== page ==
"My experience as a DRN fellow at the University of Texas Health Science Center at San Antonio's biological psychiatry analytical laboratory inspired me to continue pursuing venues of research that cater to my passions," Mourao said, "and my long-term aspirations are to attend medical school and eventually specialize in global health policy and infectious diseases."

The Gift of Experience

As students prepare to transition from Davidson to lives of leadership and service, fellowships, internships and related experiences enhance their skills. DRN fellows study oncology, infectious disease, immunology, neonatology, neuroscience, substance abuse, biomedical engineering and healthcare policy at sites in North Carolina, Washington D.C., New York City, Texas, Colorado and California.

As a bonus, students not only learn from a research scientist leading their field of inquiry, but they also have a chance to evaluate an institution that may become their choice for graduate work.

Now in its sixth summer, the program is one alumnus' way of serving alma mater. Spencer Redding, DDS, M.Ed., '72 lives 1,350 miles from campus, near San Antonio, Texas, where he recently retired from the University of Texas Health Science Center after a 34-year career conducting clinical research in the diagnosis of infectious diseases and oral cancer.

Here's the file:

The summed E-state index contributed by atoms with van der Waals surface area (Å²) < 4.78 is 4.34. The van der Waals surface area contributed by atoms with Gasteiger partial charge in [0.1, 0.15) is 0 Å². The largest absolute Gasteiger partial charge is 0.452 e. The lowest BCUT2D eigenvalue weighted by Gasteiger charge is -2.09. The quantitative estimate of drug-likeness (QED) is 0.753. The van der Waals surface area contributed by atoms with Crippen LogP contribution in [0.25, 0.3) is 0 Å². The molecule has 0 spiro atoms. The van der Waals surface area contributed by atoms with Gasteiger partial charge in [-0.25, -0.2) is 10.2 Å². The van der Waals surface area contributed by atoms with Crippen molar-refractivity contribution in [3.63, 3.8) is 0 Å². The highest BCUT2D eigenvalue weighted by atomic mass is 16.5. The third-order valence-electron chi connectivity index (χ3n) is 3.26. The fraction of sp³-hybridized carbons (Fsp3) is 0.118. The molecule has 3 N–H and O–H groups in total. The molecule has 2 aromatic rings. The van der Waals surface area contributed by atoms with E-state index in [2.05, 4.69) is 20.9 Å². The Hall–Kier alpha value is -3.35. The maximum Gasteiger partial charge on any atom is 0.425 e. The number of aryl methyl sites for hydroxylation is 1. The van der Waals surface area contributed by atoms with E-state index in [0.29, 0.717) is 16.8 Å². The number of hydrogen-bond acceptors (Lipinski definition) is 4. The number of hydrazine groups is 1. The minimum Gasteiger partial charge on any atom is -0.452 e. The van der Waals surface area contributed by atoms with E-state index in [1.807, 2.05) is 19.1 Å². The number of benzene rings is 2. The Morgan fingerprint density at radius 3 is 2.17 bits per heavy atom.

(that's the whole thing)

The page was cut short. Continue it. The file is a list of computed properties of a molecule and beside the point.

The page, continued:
Redding first welcomed students into his lab nearly two decades ago; that experience served as the catalyst for the DRN.

Despite his physical distance from Davidson, Redding wanted to do something meaningful for students and graduates alike.

"I hope this program accomplishes three key things," he said. "First, it's about creating research opportunities for Davidson students off campus at nationally renowned academic health centers and institutes."